Julian Cossmann Cooke

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About Julian Cossmann Cooke

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    Enthusiast
  • Birthday 10/19/1955

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    http://www.cossmannviolins.com
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  • Gender
    Male
  • Location
    Austin, TX
  • Interests
    Making; restoration; psychoacoustics; grounds and varnishes; aesthetic and tonal development of the violin family instruments form

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  1. I can't believe you passed on referencing the obvious different uses for hamsters, David. But perhaps you started to go there and thought better of it as did I.
  2. Have you ever heard of a hamster fur hat? Come on now, GB!
  3. Their teeth are just the right Rockwell. I hear they stay sharp for a lifetime -- in part because wood-gnawing simultaneously hones. As to a source, you can raise your own. That would make you very popular with kids. Think of the show-and-tells at school (or these days, on zoom)! The other advantage of breeding them is you can come up with a variant that grows its own fur coat so you don't have to kill it to get the supplemental source of income. And then, as if that was not enough, the beaver goes out and buys a sweater that will grow into a new coat. This process goes on for the life of the animal. That's why mink farmers in Russia hate beaver farmers. If you want to purchase rather than raise one, I recommend an outfit called Beaver and After. They sell the animals and then all the supplies you need AFTER your purchase. I think they have a website. The only catch is the suffix is .net.
  4. The real answer is: beaver. Hold it by the tail -- if it works for squirrel tail planes... -- and it does the rest of the work. With a little guidance of course. They are also trainable. I have heard of some to which you need only say the name of the model you are making and away they go, with impressive results. Only downside is beaver saliva, though if you mix that into your varnish, adhesion end up being better.
  5. To the question originally posted, I bought a Stubai set before going to school -- probably on the advice of [redacted name drop]. I still don't use all of them, though I am of the school that appreciates having a wide range of options among my tools. And they look nice on the rack, which, after all, is why we buy tools, isn't it? But were I to do it again, I would buy perhaps 4 or 5 good gouges of the needed sweeps, bearing in mind that you will be making a cello at some point at VMSA. Then, when you are finished with school, you can sell those to a school noobie and trade "up" to a set if you want. Or you will have become so adept at making scrolls with a handful of gouges that you can spend your shekels on other cool stuff. Sometimes I think it would be ideal to be able to make with a minimal tool collection,...Nah!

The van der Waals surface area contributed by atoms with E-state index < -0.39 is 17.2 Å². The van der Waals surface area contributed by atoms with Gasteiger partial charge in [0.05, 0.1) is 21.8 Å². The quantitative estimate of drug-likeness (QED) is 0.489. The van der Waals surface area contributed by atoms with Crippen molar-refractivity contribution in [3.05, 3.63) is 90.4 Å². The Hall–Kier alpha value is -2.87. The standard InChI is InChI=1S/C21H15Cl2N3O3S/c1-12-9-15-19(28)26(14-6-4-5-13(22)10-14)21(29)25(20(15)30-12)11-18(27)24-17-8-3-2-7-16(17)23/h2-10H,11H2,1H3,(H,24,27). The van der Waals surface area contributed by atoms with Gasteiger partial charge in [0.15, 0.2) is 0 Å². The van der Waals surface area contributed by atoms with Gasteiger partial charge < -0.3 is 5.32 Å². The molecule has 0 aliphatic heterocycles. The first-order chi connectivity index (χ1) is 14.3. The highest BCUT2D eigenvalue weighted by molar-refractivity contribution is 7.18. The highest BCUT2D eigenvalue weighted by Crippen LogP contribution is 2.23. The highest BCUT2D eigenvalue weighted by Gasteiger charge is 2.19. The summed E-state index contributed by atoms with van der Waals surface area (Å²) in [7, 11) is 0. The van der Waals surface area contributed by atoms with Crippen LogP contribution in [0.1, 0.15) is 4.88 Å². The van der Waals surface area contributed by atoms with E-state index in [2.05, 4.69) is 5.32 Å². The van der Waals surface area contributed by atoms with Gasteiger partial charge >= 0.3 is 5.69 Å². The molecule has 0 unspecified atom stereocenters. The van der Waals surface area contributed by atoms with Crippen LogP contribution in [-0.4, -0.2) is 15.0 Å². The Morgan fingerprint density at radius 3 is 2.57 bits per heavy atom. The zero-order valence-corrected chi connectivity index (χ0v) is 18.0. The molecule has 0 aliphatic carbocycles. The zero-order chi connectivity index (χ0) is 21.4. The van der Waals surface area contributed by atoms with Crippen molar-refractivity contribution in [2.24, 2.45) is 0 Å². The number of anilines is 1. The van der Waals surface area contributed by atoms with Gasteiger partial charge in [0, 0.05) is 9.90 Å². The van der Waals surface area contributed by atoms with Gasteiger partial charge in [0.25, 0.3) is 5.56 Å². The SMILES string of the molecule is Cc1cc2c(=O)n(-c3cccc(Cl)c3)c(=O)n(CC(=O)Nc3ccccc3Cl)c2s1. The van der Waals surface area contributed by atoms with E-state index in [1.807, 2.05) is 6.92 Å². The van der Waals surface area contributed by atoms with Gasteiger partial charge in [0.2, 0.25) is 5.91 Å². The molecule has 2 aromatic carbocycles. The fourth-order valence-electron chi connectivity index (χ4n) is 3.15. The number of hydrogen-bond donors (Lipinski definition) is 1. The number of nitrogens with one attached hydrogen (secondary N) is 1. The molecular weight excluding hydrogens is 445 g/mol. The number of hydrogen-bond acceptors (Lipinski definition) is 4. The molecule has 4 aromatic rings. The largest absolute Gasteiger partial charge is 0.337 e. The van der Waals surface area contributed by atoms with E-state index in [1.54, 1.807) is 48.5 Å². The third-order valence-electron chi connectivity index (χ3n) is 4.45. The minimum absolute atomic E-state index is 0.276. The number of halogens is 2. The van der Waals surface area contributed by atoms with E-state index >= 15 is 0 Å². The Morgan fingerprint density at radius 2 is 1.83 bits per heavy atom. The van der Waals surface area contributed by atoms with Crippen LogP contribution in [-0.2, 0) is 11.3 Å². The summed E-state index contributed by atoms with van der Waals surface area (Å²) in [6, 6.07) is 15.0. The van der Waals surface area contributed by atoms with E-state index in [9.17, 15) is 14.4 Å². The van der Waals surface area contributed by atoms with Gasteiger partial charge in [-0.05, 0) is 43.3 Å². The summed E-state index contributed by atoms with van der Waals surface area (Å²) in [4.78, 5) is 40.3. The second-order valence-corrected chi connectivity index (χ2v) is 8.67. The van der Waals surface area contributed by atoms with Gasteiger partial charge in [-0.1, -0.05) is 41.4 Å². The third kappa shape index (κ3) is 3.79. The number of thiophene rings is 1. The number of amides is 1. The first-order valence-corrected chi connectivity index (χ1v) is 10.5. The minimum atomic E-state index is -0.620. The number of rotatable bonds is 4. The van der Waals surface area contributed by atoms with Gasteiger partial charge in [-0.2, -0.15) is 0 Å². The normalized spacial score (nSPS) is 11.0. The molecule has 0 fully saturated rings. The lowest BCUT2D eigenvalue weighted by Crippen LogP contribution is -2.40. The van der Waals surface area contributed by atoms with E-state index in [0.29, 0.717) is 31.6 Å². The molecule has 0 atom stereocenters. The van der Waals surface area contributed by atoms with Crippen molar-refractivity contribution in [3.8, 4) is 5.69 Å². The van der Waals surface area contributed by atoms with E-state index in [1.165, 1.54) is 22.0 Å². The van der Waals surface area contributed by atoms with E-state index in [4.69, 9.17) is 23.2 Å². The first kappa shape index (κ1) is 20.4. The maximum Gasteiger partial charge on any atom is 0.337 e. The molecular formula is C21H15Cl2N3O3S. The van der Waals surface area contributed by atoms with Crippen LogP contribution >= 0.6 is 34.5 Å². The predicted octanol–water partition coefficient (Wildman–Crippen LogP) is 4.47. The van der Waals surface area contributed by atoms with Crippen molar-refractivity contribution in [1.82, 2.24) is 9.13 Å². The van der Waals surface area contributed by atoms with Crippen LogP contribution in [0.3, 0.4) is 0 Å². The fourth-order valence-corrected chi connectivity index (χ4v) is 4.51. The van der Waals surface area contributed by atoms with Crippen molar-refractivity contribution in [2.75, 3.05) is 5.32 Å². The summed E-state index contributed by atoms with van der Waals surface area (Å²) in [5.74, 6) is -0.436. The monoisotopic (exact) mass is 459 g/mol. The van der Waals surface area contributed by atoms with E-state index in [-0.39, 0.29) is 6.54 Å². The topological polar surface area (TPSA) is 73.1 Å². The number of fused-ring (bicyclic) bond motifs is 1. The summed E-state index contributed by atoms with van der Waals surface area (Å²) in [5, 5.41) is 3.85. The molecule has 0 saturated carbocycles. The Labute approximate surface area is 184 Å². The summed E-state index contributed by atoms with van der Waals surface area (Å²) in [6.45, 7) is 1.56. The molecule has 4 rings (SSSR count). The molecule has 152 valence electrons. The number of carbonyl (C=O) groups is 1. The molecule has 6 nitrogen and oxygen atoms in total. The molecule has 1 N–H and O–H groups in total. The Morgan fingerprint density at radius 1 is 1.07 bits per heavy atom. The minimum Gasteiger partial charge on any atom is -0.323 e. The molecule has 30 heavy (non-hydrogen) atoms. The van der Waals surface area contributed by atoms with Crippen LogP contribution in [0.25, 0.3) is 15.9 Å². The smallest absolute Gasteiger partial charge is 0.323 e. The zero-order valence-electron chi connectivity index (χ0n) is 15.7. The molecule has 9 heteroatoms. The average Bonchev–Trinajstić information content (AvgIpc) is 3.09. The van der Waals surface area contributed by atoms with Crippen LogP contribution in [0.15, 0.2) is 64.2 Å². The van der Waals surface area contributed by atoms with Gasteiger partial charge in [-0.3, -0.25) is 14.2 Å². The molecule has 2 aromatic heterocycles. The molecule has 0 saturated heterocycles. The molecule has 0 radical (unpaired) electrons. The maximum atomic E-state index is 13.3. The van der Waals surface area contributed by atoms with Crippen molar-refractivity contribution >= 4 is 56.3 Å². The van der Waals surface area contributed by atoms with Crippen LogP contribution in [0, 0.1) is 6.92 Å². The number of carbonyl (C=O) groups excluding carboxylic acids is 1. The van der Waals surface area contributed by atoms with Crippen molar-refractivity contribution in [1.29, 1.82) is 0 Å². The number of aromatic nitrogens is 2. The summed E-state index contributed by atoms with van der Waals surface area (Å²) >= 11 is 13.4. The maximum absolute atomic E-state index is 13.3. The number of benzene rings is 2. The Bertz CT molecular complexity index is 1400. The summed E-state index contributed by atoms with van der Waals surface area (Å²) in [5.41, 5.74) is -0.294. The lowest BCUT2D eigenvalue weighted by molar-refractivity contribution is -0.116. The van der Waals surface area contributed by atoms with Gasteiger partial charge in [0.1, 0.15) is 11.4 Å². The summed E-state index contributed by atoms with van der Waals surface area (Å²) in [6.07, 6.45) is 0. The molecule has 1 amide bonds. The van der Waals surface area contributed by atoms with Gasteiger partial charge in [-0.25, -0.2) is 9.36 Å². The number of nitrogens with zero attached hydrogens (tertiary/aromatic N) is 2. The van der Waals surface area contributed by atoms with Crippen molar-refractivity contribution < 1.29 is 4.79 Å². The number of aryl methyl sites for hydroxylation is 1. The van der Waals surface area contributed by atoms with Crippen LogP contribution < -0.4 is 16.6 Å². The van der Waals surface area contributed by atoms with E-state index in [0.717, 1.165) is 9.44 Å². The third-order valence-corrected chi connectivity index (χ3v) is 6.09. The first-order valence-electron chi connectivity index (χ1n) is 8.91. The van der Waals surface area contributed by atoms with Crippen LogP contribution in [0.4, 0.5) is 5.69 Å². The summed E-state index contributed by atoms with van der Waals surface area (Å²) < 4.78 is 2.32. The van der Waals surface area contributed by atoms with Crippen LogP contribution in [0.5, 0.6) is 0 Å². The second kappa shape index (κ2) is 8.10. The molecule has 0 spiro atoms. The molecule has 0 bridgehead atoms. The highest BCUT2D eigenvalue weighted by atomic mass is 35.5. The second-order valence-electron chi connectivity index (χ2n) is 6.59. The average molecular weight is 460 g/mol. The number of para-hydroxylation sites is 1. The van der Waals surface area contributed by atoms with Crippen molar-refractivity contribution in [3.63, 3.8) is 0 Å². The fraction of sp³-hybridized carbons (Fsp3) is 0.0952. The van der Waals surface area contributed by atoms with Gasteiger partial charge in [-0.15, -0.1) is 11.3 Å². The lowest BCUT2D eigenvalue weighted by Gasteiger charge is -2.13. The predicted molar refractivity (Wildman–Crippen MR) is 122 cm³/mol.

6. He stopped in at the Salt Lake school when he was in town playing with the symphony. Very down-to-earth fellow, showing genuine interest in students' questions and what they were doing at the school. Splendid player to my relatively primitive ear.
  7. Thank you, Randall and Michael. My apologies for my tardy response.
  8. Since this involves more than just recordings, I am posting it here: Cello candy from The Strad https://www.thestrad.com/cello-focus?utm_source=adestra&utm_medium=email&utm_term=&utm_campaign=22774 Including a 24-hour live stream by Jan Vogler who plays the 1707 ex Castelbarco/Fau Stradivari. https://www.thestrad.com/news/cellist-jan-vogler-announces-24-hour-music-video-livestream-marathon-event/10411.article
  9. Because it features instruments many of us are more likely to see come across our benches, thought I would share the link to the Amber Violins auction. 30 photos of each lot so probably some material people with want for their archives. https://www.amberviolins.com/catalogue/. Decided to post here because the pics merit the broadest possible MN attention.
  10. https://www.estatesales.net/TX/Round-Rock/78681/2484636?utm_source=gmail.com&utm_medium=email&utm_term=78723&utm_content=Austin-TX&utm_campaign=2020-02-21-1DaysBefore&fbclid=IwAR3Myx5bdEfR0Ze4QLXpsZXH-3Fbiayw_rUvhoglW8pLsoyJf7iXEcxuXUs
  11. I am finding out how delicate this local resin spirit varnish is as I fit the bridge feet. Just add these to the touch-up list. But I suspect others who may work on the instrument down the road will curse my name. The experimentation with the right mix of ingredients continues. An object lesson in the fact that the odds of one's hitting the right combination on the first, second, or even third try are long indeed. Not that I needed to find that out for myself. A conversation with Joe Robson already had informed my thinking. Still, it is human nature to think maybe, just maybe, our own experience would be one of those rare exceptions to the rule. Good thing my ego is not as fragile as my varnish!
  12. The knocking happened because I hung two fiddles too close together and didn't stabilize one before walking back to the bench. My bad in the first place. What the fiddles themselves actually did to make them knock against each other I can't say. But I haven't seen any fractionals crawling around the shop so I deduce that the fiddles were not bumsen-ing.
  13. Greg Sapp in Batavia, IL makes something like this, but a bit more elaborate. May be worth considering for those of us who are building-challenged in relation to anything not VSO.
  14. I bought some of this, but have yet to find the right firmness of brush bristle with which to remove chalk from the stick. The dust has been too coarse with the brushes I have tried to date. Still, the stuff comes highly recommended in restoration circles. https://www.eternityarts.com/chalk-drawing-supplies/fluorescent-chalk/